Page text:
I spend my days thinking about the value edge-applications can bring to my users and business, but I had not given any thought about the implications of not having a platform for them. But now it strikes me as important.
This is a made-up quote synthesised from several C-level conversations we had over the last couple of months. It captures the gist of their view on how to take on edge application strategy and priorities.
Many enterprises already have applications running on the edge. The traditional IoT-flavored scenario is simply some computer program running on vendor specific hardware. Enterprises starting just now think either in terms of cloud-out, i.e. moving applications to edge locations or edge-in deploying applications in edge locations, and integrate them with services running in private or public clouds.
But the understanding that the edge brings value to enterprises is pervasive. Done.
Now then, is the time to take a step back and look at one of challenges we see as enterprises execute on their edge strategy. We call it the second edge application challenge.
The second edge application challenge
Top of mind for all software-driven enterprises is the speed of innovation. And this means the expectation of being able to move at the speed of software across all platforms that contribute to the success of the company. Including at the distributed edge.
On one hand, there is value in quickly launching a self-contained first application to prove the value of edge-placed applications to internal stakeholders and create early operational experiences.
But there is also great risk in not considering the operational situation down the line where each edge location will host a multitude of applications. The worst-case scenario includes getting stuck with many operational stove-pipes, one per application, and the significant cost and operations overhead associated with that.
We call this over-rotation on quickly deploying a first application, and ignoring the ramifications on the second (and beyond) application the second application challenge.
It leads to some interesting effects both on how edge application vendors behave, but also a set of follow-on effect for the application operations teams.
The application vendor challenge
The industry is still in a phase where the first-application position is dominant. One side effect of this is that many edge-application vendors today ship their own software stack to deploy, update and monitor their applications. I.e. they ship significant infrastructure along with their applications.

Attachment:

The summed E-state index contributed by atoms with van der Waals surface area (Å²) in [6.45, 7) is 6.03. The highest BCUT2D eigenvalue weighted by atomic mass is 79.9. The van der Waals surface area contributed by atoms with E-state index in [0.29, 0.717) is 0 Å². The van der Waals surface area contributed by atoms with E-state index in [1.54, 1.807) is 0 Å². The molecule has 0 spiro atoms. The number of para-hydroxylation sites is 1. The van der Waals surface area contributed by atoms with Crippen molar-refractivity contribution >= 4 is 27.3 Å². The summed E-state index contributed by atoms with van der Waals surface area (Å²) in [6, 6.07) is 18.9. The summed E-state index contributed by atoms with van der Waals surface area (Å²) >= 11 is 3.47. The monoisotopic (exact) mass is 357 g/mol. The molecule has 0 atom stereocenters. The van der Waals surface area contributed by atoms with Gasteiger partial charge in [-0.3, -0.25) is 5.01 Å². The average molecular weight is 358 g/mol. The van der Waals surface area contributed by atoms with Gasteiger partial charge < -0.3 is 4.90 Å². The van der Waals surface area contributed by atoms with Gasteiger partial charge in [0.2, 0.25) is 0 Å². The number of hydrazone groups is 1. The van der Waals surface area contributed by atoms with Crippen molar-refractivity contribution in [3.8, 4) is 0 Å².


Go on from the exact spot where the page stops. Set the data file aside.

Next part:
This leads to a situation where the vendors over time will:
- Only develop the bare minimum in terms of infrastructure and operations features. Since it is hygiene and not core to their value proposition (which is in the application themselves). They will tend to meet, but not necessarily exceed the expectations of the market.
- Focus on building infrastructure and operations features that are specific to their own application. There is no incentive for them to make the infrastructure components general enough to be able to host and operate third party applications. And in the worst case risk being held accountable for feature interaction with applications they themselves do not own.
The follow-on operational challenge
Trying to build application operations processes on top of the type of vertically integrated vendor solutions we covered about in the previous section is challenging. The main problem is that it will create a separate set of operational domains each with it’s own approach to deployment, monitoring, observability and security.
This leads to a situation where the application teams over time must:
- Endure the fact that the infrastructure brings a bare minimum of operational features which will not meet best practices at any point in time. This means they will not be able to evolve their ability to efficiently operate these applications.
- Come to terms with the fact that each vendor will bring their own infrastructure and that they will have significant overlap and create operational stovepipes per application. No reuse means they will eventually need to spend resources on recreating an operational view across all these platforms based on the set of least-common features.
Addressing the second edge application challenge
We can avoid the significant costs associated with the second application challenge by thinking of the edge as a distributed platform as a service (PaaS) for multiple applications both in-house developed as well as commercial third-party applications. This is in contrast with thinking about the edge as a set of separate applications running in their own.
Traditionally, edge environments has required very specific and vertically integrated tooling. Application teams that are used to working in public cloud, may find the whole idea of taking on deploying to distributed edge clouds downright scary and uncomfortable.
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